August 21, 1998

SnoringBy KATE COLEMAN / Staff Writer

photo: RIC DUGAN / staff photographer [enlarge]

"We've been married for 27 years, and for 27 years I haven't slept," says Maryann Fisher.

She doesn't have insomnia.

She has a husband, Bob Fisher, who snores.

Snoring frequently has been an easy way for comics to get a laugh.

"It's funny sometimes," says Dr. Shaheen Iqbal, a Hagerstown physician whose specialties include sleep medicine.

But sometimes it's not so funny.

--cont. from lifestyle--

Bob Fisher's snoring turned out to be more than an annoyance to his wife.


After being tested at The Sleep-Breathing Disorders Center of Hagerstown, the resident of Chambersburg, Pa., learned that he had severe sleep apnea, a serious potentially life-threatening condition that occurs when air cannot flow into or out of the person's nose or mouth, according to information on the Web site of National Heath, Lung and Blood Institute of National Institutes of Health at

People with sleep apnea stop breathing. They usually snore between apnea episodes, but not everyone who snores has sleep apnea.

It's in the throat

So what is snoring?

Snoring is a throat problem rather than a nose problem, says Dr. Michael J. Saylor, a physician specializing in treatment of the ear, nose and throat. Snoring is caused by turbulence and vibration in the throat. A deviated septum, nasal polyps or stuffiness can make snoring worse, but the source of the problem is in the throat.

Although it may not be as easy for women to admit, women do snore, Iqbal says. But snoring is more common in men.

Most people don't even know they snore, he says.

Bob Fisher was in that group. "He had no idea," Maryann Fisher says.

Before he spent the night at The Sleep-Breathing Disorders Center attached to devices that monitored bodily functions as he slept, Bob Fisher had to fill out a sleep survey form. Maryann Fisher, his sleeping partner, was asked to complete the same form. Their answers were very different.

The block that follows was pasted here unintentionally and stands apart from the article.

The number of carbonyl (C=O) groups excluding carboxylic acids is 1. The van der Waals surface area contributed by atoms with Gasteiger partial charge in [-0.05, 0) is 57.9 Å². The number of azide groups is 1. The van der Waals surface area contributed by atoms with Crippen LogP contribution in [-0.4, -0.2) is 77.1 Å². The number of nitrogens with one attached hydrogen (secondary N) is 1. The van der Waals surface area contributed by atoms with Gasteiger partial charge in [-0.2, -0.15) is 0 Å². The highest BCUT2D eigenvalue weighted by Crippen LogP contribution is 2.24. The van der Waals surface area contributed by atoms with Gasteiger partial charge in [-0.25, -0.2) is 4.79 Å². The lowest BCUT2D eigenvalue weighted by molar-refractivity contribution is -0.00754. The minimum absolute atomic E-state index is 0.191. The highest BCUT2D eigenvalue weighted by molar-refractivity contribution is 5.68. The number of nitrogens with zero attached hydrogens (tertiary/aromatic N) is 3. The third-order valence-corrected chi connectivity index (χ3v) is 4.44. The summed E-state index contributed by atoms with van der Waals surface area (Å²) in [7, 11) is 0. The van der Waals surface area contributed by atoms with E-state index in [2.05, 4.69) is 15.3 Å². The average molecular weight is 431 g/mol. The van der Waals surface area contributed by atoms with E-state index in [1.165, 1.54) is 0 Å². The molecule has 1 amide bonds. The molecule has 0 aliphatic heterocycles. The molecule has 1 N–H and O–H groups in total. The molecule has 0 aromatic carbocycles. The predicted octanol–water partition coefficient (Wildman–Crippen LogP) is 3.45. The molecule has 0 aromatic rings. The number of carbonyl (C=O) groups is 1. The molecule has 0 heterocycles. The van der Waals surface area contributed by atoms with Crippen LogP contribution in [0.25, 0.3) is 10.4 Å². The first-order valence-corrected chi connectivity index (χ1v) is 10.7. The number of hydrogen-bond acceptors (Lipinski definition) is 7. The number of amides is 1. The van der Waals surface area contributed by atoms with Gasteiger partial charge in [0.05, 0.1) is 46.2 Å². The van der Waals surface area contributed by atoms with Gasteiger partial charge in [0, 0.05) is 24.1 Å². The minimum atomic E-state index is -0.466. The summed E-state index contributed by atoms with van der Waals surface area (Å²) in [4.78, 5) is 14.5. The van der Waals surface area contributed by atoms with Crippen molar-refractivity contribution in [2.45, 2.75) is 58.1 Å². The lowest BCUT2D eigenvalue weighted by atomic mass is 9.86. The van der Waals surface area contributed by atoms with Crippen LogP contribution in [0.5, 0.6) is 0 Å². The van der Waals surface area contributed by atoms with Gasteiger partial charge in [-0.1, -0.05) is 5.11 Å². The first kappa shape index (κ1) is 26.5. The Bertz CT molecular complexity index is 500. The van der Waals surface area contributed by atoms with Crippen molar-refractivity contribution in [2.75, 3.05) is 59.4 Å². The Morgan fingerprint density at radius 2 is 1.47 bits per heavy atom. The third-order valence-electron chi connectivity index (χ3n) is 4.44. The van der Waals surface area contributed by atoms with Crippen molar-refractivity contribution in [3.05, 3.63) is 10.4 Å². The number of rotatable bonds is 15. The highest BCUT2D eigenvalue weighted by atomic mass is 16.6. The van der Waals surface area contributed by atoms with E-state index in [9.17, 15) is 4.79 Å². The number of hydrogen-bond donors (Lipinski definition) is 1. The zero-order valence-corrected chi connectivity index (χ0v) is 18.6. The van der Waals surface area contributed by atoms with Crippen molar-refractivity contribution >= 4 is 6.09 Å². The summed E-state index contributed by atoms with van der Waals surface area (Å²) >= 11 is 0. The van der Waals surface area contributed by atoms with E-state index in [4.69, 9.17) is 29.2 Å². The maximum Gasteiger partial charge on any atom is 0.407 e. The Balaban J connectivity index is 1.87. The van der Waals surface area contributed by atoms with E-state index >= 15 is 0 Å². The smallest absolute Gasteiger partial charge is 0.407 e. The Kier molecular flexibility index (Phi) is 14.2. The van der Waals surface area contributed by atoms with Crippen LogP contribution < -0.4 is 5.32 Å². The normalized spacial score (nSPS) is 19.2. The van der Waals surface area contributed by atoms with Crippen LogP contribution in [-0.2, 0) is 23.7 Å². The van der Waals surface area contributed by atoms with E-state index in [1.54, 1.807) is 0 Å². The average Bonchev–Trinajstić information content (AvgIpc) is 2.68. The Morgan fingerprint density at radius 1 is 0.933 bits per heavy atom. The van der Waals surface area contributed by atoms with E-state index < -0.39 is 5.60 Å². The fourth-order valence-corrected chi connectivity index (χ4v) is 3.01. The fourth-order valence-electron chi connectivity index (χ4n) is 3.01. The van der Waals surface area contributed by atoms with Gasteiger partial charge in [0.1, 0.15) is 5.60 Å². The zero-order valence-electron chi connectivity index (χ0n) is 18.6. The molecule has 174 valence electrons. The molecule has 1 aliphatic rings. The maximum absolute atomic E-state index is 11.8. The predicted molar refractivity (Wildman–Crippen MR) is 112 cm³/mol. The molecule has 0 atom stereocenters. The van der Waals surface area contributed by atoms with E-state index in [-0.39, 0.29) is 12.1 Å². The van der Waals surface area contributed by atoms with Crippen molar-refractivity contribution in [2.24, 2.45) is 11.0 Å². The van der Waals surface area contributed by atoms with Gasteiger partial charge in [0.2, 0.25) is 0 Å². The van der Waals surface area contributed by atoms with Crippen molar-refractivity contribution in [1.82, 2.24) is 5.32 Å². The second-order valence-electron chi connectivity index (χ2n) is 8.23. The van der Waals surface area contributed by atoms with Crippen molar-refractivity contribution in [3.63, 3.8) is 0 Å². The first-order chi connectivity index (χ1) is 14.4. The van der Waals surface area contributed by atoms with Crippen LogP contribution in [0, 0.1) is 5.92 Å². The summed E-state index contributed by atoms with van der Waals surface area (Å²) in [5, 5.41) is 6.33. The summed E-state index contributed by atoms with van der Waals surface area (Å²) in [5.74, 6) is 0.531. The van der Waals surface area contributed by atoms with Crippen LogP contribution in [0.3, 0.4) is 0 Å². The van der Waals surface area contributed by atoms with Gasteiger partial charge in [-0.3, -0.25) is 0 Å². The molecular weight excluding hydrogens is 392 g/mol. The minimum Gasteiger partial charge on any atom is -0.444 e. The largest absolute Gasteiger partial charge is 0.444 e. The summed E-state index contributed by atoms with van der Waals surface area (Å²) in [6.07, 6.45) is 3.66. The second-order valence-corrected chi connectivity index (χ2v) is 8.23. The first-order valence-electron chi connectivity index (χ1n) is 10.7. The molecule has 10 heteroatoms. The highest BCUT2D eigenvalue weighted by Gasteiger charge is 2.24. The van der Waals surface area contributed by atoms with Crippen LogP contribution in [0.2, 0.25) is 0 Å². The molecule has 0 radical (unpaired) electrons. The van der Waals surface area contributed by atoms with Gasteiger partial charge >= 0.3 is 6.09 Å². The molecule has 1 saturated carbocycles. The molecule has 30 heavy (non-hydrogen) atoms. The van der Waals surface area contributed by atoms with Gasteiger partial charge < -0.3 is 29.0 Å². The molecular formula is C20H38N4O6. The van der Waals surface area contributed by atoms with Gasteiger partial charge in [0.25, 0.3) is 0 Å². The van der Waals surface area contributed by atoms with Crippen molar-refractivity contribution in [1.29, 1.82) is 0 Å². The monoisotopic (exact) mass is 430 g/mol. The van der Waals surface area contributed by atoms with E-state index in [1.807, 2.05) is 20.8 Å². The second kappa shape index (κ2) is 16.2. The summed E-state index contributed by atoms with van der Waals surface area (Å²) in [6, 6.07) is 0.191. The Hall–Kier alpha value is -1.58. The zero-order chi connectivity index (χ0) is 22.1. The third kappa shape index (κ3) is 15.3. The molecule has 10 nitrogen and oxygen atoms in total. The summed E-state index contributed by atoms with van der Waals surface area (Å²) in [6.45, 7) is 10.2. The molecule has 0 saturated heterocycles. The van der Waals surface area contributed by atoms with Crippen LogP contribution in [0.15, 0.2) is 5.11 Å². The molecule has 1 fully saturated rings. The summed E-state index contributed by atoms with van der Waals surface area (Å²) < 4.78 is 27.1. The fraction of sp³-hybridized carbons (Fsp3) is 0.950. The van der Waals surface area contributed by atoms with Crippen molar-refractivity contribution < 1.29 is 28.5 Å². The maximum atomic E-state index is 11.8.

Possible solutions

One treatment recommended for sleep apnea is continuous positive airway pressure or CPAP. The patient wears a mask over the nose during sleep, and an air blower forces air through the nasal passages keeping the throat from collapsing. Bob Fisher didn't think he could tolerate that, so he opted for uvulopalatopharyngoplasty (UPPP), the surgical removal of excess tissue from the throat.

UPPP also can be a solution for snoring. If the patient still has tonsils, they are removed along with the uvula, "the dingus" that hangs down from the back of the throat, Saylor says. Excess tissue of the soft palate or roof of the mouth also is cut away.

The surgery is performed under general anesthesia. There is no dotted line in the throat showing the surgeon where to cut, Saylor says. There is a small risk of bleeding.

If the surgeon doesn't take enough tissue, the procedure may need to be repeated.

If the surgeon takes too much tissue, the patient temporarily may have water come out of the nose when drinking or may sound like he or she is talking through the nose for a while, Saylor says.

These are rare occurrences, according to Saylor, but he says he has to tell his patients about any possibilities.

Laser-assisted uvulopalatoplasty also is performed for snoring. The patient is awake for the procedure, which usually is performed in stages, sometimes taking four or five treatments. Tissue is removed with lasers; the soft palate stiffens and heals. The process is repeated until a sufficient amount of tissue has been taken.

From a practical point of view, Saylor prefers the UPPP to the laser procedure. He'd rather see a patient go through hurting and healing one time, instead of several, which may be necessary with the laser procedure.

Next month Saylor will take a course on somnoplasty, a new procedure that uses radio frequency waves to shrink tissue. He compares the process to microwaving meat.

Bob Fisher had his surgery a month ago. He says his physician, Dr. Andrew R. Cukier, one of Saylor's associates, prepared him well. It hurt "real bad," but there were no surprises.

It's a little early to tell, but Bob Fisher says he feels a little better every day.

He spent the first couple of nights after the surgery sleeping upright in a recliner.

Maryann Fisher noticed a difference the first night her husband slept in their bed.

"I didn't sleep because he was too quiet," she says.

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